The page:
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Published September 04, 2009, 12:00 AM

Program shows benefits of prairie grasses

WILDER — With the value of corn and soybean crops today, more farmers are turning away from conservation practices they implemented years ago and returning marginal land to production.

By: Julie Buntjer, Worthington Daily Globe

WILDER — With the value of corn and soybean crops today, more farmers are turning away from conservation practices they implemented years ago and returning marginal land to production.

On Thursday afternoon, more than a dozen people gathered at the Timber Lake Wildlife Management Area southeast of Wilder to hear why they should keep their prairie grasses in place.

Jill Sackett, Extension Educator and Conservation Agronomist with the University of Minnesota and Rural Advantage, joined Randy Markl of the Windom Department of Natural Resources for the presentation about native prairie seed production and its benefits to the environment.

“Our native grasses and forbs have a lot of environmental benefit,” said Sackett.

One of the biggest benefits of prairie grasses is to water quality. The root system of prairie grasses can grow anywhere from six to eight feet long, compared to the nearly four-inch root structure for common lawn grasses. With the longer roots, the prairie grasses are capable of taking up farm nutrients before they get into waterways, streams and lakes.

“Used as a buffer strip (the prairie grasses) can really help,” Sackett said.

Farmers receive payments for putting their land into conservation practices and, while the money is perhaps just enough to pay taxes on the land, Thursday’s walk-n-talk gave producers additional options and reasons to keep the prairie grasses growing.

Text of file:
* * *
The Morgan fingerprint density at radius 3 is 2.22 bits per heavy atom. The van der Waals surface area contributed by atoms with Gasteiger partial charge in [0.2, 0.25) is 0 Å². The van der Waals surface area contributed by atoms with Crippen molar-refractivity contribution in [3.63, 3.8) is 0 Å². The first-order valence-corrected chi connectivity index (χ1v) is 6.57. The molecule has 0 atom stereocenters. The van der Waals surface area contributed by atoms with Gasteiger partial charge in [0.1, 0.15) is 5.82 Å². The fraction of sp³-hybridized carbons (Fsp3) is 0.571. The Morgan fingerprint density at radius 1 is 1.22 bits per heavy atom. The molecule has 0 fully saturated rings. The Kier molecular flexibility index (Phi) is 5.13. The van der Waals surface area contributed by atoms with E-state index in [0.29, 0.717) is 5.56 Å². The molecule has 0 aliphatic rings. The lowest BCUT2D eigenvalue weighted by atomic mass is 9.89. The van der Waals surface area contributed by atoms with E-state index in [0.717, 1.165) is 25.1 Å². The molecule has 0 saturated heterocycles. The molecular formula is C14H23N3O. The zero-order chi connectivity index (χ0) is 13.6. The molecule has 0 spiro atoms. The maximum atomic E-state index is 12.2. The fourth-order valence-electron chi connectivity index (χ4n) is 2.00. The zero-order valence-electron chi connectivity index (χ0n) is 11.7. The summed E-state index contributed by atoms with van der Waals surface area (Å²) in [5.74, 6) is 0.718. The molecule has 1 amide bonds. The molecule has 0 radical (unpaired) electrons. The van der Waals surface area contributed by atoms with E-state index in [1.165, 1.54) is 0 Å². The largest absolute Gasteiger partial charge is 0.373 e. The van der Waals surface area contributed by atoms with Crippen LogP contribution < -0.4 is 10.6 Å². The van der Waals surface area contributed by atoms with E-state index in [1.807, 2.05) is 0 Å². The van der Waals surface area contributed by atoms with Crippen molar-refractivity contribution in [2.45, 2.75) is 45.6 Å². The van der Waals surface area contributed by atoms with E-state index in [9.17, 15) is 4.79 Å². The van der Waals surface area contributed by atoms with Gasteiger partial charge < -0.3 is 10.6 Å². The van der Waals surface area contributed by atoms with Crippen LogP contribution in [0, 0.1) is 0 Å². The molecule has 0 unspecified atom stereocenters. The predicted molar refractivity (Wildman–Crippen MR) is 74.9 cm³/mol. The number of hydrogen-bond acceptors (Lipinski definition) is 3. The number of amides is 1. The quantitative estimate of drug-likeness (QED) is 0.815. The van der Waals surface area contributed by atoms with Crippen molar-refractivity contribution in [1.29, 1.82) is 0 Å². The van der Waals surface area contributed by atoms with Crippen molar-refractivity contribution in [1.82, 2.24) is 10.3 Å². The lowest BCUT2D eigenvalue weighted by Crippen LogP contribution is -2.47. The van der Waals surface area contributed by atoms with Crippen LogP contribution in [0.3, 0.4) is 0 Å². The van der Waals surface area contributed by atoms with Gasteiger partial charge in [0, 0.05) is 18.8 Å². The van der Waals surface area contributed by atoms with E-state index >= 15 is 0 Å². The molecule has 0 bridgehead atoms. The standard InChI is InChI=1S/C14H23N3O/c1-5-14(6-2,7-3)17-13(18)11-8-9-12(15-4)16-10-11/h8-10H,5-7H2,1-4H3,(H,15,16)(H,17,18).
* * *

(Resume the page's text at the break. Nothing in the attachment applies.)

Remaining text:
“We’re just telling people that renewable energy is out there, as well as seed production,” Sackett said. “It could be important as an agricultural crop if renewable energy moves toward biomass.”

Until that move comes, however, Sackett said the high nutritional value of prairie grass is great for livestock pasture grazing and hay production. Carbon sequestration and aesthetics also provide value to the cover crop.

Thursday’s event included a harvesting demonstration of prairie grasses and forbs. Randy Markl, the DNR’s Windom Area Wildlife Manager, explained the process of planting, harvesting and collecting seeds for storage. The best plantings, he said, are gained by using and growing local eco-type seeds — seeds from prairie grasses grown within 25 miles of the land where the grasses are to be planted.

While combines can be used to harvest prairie grass seeds, the DNR uses seed collection equipment that doesn’t damage the ground cover.

“We’re into wildlife habitat,” Markl said. “We’d just as soon the harvest isn’t as noticeable out there.”

The harvesters collect the grass and flower seeds, which are then dried and stored before being broadcast seeded on wildlife management areas primarily in the fall of the year.

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